Become a vegetarian, or pescetarian, or – in fact, especially – become a vegan and suddenly you find yourself Socially Awkward. As far as I was concerned, making some kind of public announcement (aside from via the informal channels of Facebook or Twitter) was not an option. It was too self-important by half and horribly embarrassing.

Obviously, though, you need to let people know – if at no other time then at least when they invite you for dinner. In the case of long-standing friends, it can all feel a bit ridiculous. "By the way," you nonchalantly add, while mentally running through all the times you have served them meat, "I'm a vegetarian these days. Um, you can un-invite me if you like." I did, once, neglect to do this.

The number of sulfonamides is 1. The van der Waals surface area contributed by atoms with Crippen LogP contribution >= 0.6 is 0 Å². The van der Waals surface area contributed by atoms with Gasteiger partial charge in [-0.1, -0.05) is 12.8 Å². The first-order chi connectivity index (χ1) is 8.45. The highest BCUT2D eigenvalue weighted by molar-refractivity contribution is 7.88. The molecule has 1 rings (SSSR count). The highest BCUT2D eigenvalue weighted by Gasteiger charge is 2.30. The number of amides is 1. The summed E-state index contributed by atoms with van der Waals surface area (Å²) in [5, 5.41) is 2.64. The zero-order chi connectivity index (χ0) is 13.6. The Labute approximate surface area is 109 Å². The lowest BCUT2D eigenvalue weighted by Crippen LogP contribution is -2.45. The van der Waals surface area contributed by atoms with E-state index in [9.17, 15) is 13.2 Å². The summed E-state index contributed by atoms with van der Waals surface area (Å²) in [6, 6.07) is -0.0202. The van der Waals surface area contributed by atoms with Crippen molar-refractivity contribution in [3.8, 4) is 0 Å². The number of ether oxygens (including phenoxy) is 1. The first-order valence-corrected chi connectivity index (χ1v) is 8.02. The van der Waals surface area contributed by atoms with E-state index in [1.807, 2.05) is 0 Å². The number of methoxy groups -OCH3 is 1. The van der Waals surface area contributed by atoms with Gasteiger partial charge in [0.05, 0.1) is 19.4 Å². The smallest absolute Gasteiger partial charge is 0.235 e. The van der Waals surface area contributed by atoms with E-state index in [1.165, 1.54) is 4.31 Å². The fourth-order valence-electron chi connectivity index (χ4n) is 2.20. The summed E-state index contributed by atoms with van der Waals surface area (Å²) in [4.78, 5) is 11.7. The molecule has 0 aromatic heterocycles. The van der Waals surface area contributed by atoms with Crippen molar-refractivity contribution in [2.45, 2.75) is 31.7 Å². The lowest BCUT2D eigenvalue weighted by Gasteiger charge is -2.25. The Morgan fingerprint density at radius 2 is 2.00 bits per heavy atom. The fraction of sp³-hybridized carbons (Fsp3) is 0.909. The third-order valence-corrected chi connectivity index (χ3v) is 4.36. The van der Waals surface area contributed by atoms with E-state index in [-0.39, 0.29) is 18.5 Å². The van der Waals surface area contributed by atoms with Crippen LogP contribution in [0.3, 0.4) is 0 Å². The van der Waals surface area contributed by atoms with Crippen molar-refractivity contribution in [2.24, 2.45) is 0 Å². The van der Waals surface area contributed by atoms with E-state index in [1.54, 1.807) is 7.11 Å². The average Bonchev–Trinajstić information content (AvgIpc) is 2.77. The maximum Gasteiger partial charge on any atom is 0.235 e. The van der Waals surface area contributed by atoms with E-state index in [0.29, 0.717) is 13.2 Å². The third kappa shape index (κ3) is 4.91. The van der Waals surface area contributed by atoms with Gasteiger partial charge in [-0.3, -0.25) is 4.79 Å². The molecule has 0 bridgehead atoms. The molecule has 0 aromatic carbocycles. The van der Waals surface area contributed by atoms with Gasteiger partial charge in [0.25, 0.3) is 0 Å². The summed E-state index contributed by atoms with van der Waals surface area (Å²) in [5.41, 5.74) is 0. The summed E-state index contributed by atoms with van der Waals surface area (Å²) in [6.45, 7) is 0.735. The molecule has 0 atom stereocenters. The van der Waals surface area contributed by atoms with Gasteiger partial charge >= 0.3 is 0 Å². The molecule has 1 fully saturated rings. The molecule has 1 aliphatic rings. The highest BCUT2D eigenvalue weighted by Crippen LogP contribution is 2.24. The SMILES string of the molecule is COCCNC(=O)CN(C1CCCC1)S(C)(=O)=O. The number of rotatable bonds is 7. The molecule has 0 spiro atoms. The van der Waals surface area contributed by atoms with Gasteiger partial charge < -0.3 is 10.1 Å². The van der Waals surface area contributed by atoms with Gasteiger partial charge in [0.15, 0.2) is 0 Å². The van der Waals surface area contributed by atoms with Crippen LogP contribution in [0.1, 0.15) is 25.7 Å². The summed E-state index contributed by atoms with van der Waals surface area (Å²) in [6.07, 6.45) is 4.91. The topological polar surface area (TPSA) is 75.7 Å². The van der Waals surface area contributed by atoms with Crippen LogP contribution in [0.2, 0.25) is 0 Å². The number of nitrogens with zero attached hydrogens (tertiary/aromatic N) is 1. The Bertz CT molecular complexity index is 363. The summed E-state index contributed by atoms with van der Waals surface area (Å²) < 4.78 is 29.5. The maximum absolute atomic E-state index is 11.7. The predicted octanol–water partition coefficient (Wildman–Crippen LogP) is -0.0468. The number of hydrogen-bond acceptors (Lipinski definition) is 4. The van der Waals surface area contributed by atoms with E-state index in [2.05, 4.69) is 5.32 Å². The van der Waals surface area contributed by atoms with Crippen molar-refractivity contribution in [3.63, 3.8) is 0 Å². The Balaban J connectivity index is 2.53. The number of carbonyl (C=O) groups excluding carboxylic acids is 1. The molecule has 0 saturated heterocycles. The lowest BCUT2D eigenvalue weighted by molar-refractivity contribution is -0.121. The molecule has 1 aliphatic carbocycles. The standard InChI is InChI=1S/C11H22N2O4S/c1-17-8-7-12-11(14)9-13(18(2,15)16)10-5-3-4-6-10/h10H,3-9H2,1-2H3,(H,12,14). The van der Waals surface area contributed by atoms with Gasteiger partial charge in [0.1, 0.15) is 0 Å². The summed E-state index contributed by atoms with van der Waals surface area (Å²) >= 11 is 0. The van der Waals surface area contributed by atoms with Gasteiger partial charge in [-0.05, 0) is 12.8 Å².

The result was my only carnivorous divergence so far. At least I think it was; in the event, I decided it was best not to ask what else was in the suspiciously-bacon-y fishcakes my friend served.

So basically, according to Jarvis, it is (OMG!!!) embarrassing for people to evolve and to incorporate changes into their lives that both make them better people, and that make a difference for non-human animals? Furthermore, if you do end up with something on your plate that belonged to someone you've purportedly decided to refrain from eating, just turn a blind eye to it all and carve away? And yes, according to Jarvis, fish are plants and don't count as a "carnivorous divergence", but that's straying from my point...

Let's be Honest